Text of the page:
“The EU put into place a couple of years ago this Rule of Law Mechanism based on the experiences and lessons with Hungary,” says Kelemen, noting that “they haven’t deployed that mechanism against Hungary but they have deployed it now against Poland.” He says the European Commission has told the government of Poland that it needs to “stand down” in its conflict with the Constitutional Tribunal, reinstate judges and publish court decisions, but that the government has yet to respond.

“The bigger challenge will come soon when a right-wing government comes to power in Austria,” warns Kelemen.  Whereas EU institutions shunned Austria’s Freedom Party the last time it was in government, the Rutgers’ professor does not know whether the same thing will happen this time because “too many right-wing governments are in power.”  Furthermore, “this time it is a majority of Austrian voters expressing their preference.”

The role of the European Peoples Party in all of this

Kelemen says the EU could and should have done more as the situation deteriorated in Hungary under the second government of Orbán, but that “Orbán has always enjoyed, and still enjoys today, the protection of the European People’s Party.”  He says the reason for this is that “Fidesz, although it is in fact a far right xenophobic party, maintains its membership in this group of Center-Right parties at the EU level, which is the largest party and includes Merkel’s Christian Democrats, as well as Donald Tusk’s Civic Platform.”  Kelemen further notes that, whereas members of the European Parliament and European People’s Party leaders took “active measures” to protect the Orbán government against sanctions, Kaczyński and PiS “don’t enjoy that level of protection” because they belong to the European Conservatives and Reformists party” and that many of those in the EP who voted against applying the rule of law mechanism to Hungary voted in favor of doing so in the case of Poland because “they do not rely on them for votes in the European Parliament.”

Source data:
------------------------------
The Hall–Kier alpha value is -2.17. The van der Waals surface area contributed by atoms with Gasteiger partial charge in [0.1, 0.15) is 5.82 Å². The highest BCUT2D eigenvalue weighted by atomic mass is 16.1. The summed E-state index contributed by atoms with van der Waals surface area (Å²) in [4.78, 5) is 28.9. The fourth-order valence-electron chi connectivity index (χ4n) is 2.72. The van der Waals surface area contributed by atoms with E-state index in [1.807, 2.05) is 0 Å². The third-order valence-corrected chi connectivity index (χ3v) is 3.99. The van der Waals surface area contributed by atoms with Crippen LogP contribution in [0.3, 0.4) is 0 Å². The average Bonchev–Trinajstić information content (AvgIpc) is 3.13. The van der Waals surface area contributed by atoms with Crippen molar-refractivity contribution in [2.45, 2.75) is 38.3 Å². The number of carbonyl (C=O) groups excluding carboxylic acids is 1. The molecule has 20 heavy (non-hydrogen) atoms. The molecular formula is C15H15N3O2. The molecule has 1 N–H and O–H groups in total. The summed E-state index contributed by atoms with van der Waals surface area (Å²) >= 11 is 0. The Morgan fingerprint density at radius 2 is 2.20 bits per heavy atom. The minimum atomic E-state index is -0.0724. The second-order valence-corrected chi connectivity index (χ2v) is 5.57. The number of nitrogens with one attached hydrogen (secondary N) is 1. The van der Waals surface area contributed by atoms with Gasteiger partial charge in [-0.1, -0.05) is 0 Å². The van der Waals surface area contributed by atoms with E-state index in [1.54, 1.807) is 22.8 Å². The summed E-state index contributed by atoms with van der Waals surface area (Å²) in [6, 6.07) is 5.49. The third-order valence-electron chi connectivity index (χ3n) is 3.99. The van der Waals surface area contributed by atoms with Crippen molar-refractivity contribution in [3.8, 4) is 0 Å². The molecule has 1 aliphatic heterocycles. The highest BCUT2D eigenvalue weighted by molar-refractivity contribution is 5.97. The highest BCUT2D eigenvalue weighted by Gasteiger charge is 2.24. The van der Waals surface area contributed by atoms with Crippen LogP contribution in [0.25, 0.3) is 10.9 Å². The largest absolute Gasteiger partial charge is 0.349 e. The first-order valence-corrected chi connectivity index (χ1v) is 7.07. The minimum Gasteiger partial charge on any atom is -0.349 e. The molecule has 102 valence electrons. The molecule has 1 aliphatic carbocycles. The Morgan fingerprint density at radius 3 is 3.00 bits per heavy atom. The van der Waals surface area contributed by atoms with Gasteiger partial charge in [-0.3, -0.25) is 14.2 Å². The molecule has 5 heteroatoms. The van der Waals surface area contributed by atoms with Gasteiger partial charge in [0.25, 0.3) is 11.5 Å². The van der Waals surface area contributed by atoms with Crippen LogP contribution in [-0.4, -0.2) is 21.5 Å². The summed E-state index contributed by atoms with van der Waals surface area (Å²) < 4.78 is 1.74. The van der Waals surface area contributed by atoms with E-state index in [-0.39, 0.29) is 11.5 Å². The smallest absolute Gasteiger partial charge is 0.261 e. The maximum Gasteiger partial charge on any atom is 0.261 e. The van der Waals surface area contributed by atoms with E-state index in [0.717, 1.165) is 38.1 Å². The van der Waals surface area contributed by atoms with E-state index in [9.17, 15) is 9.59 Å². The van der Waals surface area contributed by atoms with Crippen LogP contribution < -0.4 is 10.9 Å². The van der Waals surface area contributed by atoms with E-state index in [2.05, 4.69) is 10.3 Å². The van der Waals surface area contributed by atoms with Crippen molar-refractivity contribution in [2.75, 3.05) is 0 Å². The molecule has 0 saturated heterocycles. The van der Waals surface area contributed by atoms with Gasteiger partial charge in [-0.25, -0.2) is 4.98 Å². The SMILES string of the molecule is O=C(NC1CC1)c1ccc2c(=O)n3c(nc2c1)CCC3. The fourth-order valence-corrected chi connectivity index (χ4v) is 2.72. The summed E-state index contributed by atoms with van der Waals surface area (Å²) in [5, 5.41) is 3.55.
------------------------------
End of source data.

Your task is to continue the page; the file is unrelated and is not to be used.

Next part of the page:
Kelemen says the problem is that the final step of punishment mechanisms require unanimity in the end.  “Orbán is always going to step in to defend his fellow autocrat.”

Orenstein warns that as more and more right-wing parties come to power, Europe is threatened with a return of the kind of right-wing nationalism and xenophobia characteristic of the 1930s.

The demise of neoliberalism

“The last 30 years has been a period of neoliberalism in Europe which came with a lot of economic policies that a lot of people didn’t like,” says Orenstein.  Accompanying neoliberalism was “a kind of political liberalism of spreading democracy” says Orenstein, noting that “the EU has been very good at spreading democracy to countries that want to join the EU, although there have been reversals in Hungary and Poland.”

“What is happening now is a new trend fueled by a decline in neoliberal thinking,” says Orenstein.  He says the financial crisis of 2008 served to discredit 19th-century ideas associated with laissez-faire economic liberalism, and this, in turn, helps account for why the British people “didn’t listen to business and corporate leaders with regard to Brexit.”

He says the demise of neoliberalism creates a “loud space for the alt-right or nationalist right movements to rise” which claim to have answers to modern problems of migration and terrorism, adding that “they’re not pretty answers, but for the voting public they are the ones who are coming out and saying ‘this is what we should do.’”

“What you see is the center right parties kind of following their lead” as in the case of Hungary, where the governing Fidesz-KDNP political alliance has co-opted much of the radical right wing Jobbik’s political agenda.

A house divided

Kelemen does not see the Visegrad 4 (Hungary, Slovakia, Czech Republic, Poland) emerging as a powerful bloc. “At the end of the day there are still differences that divide them” says Kelemen, noting that “they are weak and dependent states ultimately.”  He points out that unity among the V4 broke down in Bratislava as Slovakia “was not willing to heed Orbán’s call for treaty revisions.”

Kelemen says “Orbán would like to create a kind of counter-revolution, and certainly what is happening in Poland can show how rot can spread from one state to another.”  Nevertheless, he remains optimistic in his belief that “the center will hold in the EU against these forces”.

Standing up for values